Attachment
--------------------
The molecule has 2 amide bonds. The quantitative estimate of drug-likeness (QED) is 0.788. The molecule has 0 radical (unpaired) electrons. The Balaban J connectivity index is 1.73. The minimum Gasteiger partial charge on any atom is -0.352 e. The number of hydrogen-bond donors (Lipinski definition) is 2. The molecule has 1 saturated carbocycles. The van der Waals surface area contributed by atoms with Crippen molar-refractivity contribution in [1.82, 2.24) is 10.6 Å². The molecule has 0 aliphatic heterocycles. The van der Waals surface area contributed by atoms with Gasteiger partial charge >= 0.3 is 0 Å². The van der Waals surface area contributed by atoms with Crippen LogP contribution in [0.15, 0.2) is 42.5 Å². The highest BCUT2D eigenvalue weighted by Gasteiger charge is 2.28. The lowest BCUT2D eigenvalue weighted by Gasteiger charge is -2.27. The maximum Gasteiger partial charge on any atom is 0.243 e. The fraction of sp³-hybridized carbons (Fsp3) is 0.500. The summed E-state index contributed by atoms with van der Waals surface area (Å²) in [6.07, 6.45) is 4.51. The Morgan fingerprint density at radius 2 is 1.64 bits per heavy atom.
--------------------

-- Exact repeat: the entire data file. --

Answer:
The molecule has 2 amide bonds. The quantitative estimate of drug-likeness (QED) is 0.788. The molecule has 0 radical (unpaired) electrons. The Balaban J connectivity index is 1.73. The minimum Gasteiger partial charge on any atom is -0.352 e. The number of hydrogen-bond donors (Lipinski definition) is 2. The molecule has 1 saturated carbocycles. The van der Waals surface area contributed by atoms with Crippen molar-refractivity contribution in [1.82, 2.24) is 10.6 Å². The molecule has 0 aliphatic heterocycles. The van der Waals surface area contributed by atoms with Gasteiger partial charge >= 0.3 is 0 Å². The van der Waals surface area contributed by atoms with Crippen LogP contribution in [0.15, 0.2) is 42.5 Å². The highest BCUT2D eigenvalue weighted by Gasteiger charge is 2.28. The lowest BCUT2D eigenvalue weighted by Gasteiger charge is -2.27. The maximum Gasteiger partial charge on any atom is 0.243 e. The fraction of sp³-hybridized carbons (Fsp3) is 0.500. The summed E-state index contributed by atoms with van der Waals surface area (Å²) in [6.07, 6.45) is 4.51. The Morgan fingerprint density at radius 2 is 1.64 bits per heavy atom.